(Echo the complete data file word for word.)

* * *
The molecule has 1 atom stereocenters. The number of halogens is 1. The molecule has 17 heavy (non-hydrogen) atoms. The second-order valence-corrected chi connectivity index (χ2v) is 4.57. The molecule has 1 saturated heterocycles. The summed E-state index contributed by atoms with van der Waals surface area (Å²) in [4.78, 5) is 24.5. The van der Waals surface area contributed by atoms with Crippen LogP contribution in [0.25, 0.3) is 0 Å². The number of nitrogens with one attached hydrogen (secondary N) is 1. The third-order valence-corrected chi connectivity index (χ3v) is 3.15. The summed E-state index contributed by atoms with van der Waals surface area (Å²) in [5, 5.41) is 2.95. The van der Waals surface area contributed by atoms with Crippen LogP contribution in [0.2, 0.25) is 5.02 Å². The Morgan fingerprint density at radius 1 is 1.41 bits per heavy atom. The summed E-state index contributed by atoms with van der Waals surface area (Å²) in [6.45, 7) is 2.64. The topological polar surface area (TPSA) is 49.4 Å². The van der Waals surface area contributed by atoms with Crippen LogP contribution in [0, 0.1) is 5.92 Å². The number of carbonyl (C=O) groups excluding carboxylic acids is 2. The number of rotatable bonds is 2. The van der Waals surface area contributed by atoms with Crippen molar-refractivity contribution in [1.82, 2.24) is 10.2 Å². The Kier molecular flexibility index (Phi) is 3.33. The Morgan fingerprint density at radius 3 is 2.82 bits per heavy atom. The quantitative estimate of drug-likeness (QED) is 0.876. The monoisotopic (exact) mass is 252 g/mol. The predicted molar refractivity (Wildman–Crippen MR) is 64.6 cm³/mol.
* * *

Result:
The molecule has 1 atom stereocenters. The number of halogens is 1. The molecule has 17 heavy (non-hydrogen) atoms. The second-order valence-corrected chi connectivity index (χ2v) is 4.57. The molecule has 1 saturated heterocycles. The summed E-state index contributed by atoms with van der Waals surface area (Å²) in [4.78, 5) is 24.5. The van der Waals surface area contributed by atoms with Crippen LogP contribution in [0.25, 0.3) is 0 Å². The number of nitrogens with one attached hydrogen (secondary N) is 1. The third-order valence-corrected chi connectivity index (χ3v) is 3.15. The summed E-state index contributed by atoms with van der Waals surface area (Å²) in [5, 5.41) is 2.95. The van der Waals surface area contributed by atoms with Crippen LogP contribution in [0.2, 0.25) is 5.02 Å². The Morgan fingerprint density at radius 1 is 1.41 bits per heavy atom. The summed E-state index contributed by atoms with van der Waals surface area (Å²) in [6.45, 7) is 2.64. The topological polar surface area (TPSA) is 49.4 Å². The van der Waals surface area contributed by atoms with Crippen LogP contribution in [0, 0.1) is 5.92 Å². The number of carbonyl (C=O) groups excluding carboxylic acids is 2. The number of rotatable bonds is 2. The van der Waals surface area contributed by atoms with Crippen molar-refractivity contribution in [1.82, 2.24) is 10.2 Å². The Kier molecular flexibility index (Phi) is 3.33. The Morgan fingerprint density at radius 3 is 2.82 bits per heavy atom. The quantitative estimate of drug-likeness (QED) is 0.876. The monoisotopic (exact) mass is 252 g/mol. The predicted molar refractivity (Wildman–Crippen MR) is 64.6 cm³/mol.